When Do4 or Do9 containing fetal bovine serum were used for conjugation under various conditions, the binding efficiency was in the range of 40-60% for group 1 and 14-20% for group 2. By polyacrylamide gel electrophoresis, abundant albumin (more than 98%) was found in supernatant containing bovine serum. Conjugation experiments using albumin alone showed that albumin not only binds to microspheres but also to the cell surface, and thus decreases substantially the antigen-specific binding. An alternative monoclonal antibody (Do4.7) secreted in serum-free media was prepared for the study. Eighty-eight percent, 27% and 4% of binding specificity was detected in group 1, 2 and 3 respectively. However, the 27% binding in the negative control prompted optimizing the method in the following manner:
1. With various concentration of antibody (Ab) to 1 ml of fluorescent microspheres (6 mg/ml) using 1 hour reaction time for conjugation, the maximal binding specificity was obtained using 0.3 ml of Do4.7 antibody per 1 ml of fluorescent microspheres. However, the 20% range of non-specific binding in group 2 remains. This may be caused by inefficient binding of immunoglobulin, thereby allowing the fluorescent microspheres to bind to the cell surface non-specifically.
2. By studying the time effect on efficiency of the immunoglobulin binding to fluorescent microspheres (0.25 ml of Do4.7 antibody per 1 ml of fluorescent microspheres), the optimal condition to achieve the maximal covalent binding of antibody to fluorescent microspheres was determined to be a four hour reaction. The maximal binding specificity to group 1 is 88% while the non-specific binding for group 2 is reduced to 10-11%.
Avidin was attached to the microspheres of Example 2 by a glutaraldehyde reaction similar to that used in Example 3.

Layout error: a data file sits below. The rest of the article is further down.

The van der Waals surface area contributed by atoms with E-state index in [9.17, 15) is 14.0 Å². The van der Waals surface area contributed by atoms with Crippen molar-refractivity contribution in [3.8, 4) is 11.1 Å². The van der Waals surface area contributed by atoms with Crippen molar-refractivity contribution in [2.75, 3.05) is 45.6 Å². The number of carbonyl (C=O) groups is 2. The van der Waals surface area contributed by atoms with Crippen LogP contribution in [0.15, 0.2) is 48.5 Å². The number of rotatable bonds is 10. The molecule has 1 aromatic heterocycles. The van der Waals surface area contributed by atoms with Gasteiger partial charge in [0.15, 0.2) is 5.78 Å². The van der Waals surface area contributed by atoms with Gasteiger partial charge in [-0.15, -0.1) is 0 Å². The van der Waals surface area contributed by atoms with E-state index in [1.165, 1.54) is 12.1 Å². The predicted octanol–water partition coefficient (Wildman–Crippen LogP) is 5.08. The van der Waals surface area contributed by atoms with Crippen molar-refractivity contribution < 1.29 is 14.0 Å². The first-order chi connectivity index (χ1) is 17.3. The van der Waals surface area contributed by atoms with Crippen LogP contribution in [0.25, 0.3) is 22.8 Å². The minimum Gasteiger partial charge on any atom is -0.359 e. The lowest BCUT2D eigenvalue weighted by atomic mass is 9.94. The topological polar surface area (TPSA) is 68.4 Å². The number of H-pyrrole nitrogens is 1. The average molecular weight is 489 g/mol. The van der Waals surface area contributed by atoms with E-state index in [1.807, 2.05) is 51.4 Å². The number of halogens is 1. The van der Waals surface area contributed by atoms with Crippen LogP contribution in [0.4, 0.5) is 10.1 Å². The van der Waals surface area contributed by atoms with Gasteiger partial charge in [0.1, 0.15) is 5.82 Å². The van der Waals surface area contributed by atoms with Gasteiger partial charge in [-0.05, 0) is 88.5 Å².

A mixture was formed consisting of 2.4 mg of spheres suspended in four ml water per 0.4 ml of 50% glutaraldehyde. The mixture was incubated for one hour to react the free amino group of the aminododecyl-amido-linked microspheres with the glutaraldehyde. Excess glutaraldehyde was removed by extensive dialysis, overnight against PBS pH 7.4. The glutaraldehyde activated microspheres were concentrated down to 1 ml by using Centricon-30, followed by gently mixing the 1 ml microsphere with 200 ul (1 mg/1 ml) streptavidin for four hours. At the end of four hours, 1 mg of lysine was added and further mixed for an additional hour to react with the remaining unconjugated aldehyde groups.
The mixture was layered on a discontinuous sucrose density gradient (60% w/w overlayed with 10-20%) in 1.0M NaCl, 0.01M EDTA pH 8.5 and spun in a Spinco SW 50.1 rotor ultracentrifuge for one hour at 35,000 rpm. The avidin-microsphere conjugates were recovered at the 20-60% interface and dialyzed overnight against 1.0M NaCl, 0.01M EDTA, pH 8.5.
The avidin-microsphere conjugates showed no tendency to clump into visible aggregates. Electron microscopic examination of the beads showed primarily single beads, with occasional groups of two to four beads.